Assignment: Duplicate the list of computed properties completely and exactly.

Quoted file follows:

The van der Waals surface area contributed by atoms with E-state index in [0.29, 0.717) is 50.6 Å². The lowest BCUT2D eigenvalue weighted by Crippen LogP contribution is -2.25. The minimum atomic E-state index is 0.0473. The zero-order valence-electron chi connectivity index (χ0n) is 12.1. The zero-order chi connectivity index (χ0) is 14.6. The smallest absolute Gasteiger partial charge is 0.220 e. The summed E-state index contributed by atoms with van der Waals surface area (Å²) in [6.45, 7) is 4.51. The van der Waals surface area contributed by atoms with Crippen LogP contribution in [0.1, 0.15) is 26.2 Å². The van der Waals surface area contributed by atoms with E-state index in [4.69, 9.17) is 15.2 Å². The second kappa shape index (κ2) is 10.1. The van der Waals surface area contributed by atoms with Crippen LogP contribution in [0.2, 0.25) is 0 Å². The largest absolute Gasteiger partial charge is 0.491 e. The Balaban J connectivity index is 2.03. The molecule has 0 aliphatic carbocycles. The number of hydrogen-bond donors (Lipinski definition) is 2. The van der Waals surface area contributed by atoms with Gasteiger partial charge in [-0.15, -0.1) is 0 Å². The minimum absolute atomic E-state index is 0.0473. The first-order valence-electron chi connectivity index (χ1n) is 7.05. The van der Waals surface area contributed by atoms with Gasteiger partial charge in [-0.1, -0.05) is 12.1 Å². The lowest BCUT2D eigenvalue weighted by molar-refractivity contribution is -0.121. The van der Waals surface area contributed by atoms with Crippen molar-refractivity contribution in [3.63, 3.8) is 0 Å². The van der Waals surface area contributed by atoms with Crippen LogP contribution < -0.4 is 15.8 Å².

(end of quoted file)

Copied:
The van der Waals surface area contributed by atoms with E-state index in [0.29, 0.717) is 50.6 Å². The lowest BCUT2D eigenvalue weighted by Crippen LogP contribution is -2.25. The minimum atomic E-state index is 0.0473. The zero-order valence-electron chi connectivity index (χ0n) is 12.1. The zero-order chi connectivity index (χ0) is 14.6. The smallest absolute Gasteiger partial charge is 0.220 e. The summed E-state index contributed by atoms with van der Waals surface area (Å²) in [6.45, 7) is 4.51. The van der Waals surface area contributed by atoms with Crippen LogP contribution in [0.1, 0.15) is 26.2 Å². The van der Waals surface area contributed by atoms with E-state index in [4.69, 9.17) is 15.2 Å². The second kappa shape index (κ2) is 10.1. The van der Waals surface area contributed by atoms with Crippen LogP contribution in [0.2, 0.25) is 0 Å². The largest absolute Gasteiger partial charge is 0.491 e. The Balaban J connectivity index is 2.03. The molecule has 0 aliphatic carbocycles. The number of hydrogen-bond donors (Lipinski definition) is 2. The van der Waals surface area contributed by atoms with Gasteiger partial charge in [-0.15, -0.1) is 0 Å². The minimum absolute atomic E-state index is 0.0473. The first-order valence-electron chi connectivity index (χ1n) is 7.05. The van der Waals surface area contributed by atoms with Gasteiger partial charge in [-0.1, -0.05) is 12.1 Å². The lowest BCUT2D eigenvalue weighted by molar-refractivity contribution is -0.121. The van der Waals surface area contributed by atoms with Crippen molar-refractivity contribution in [3.63, 3.8) is 0 Å². The van der Waals surface area contributed by atoms with Crippen LogP contribution < -0.4 is 15.8 Å².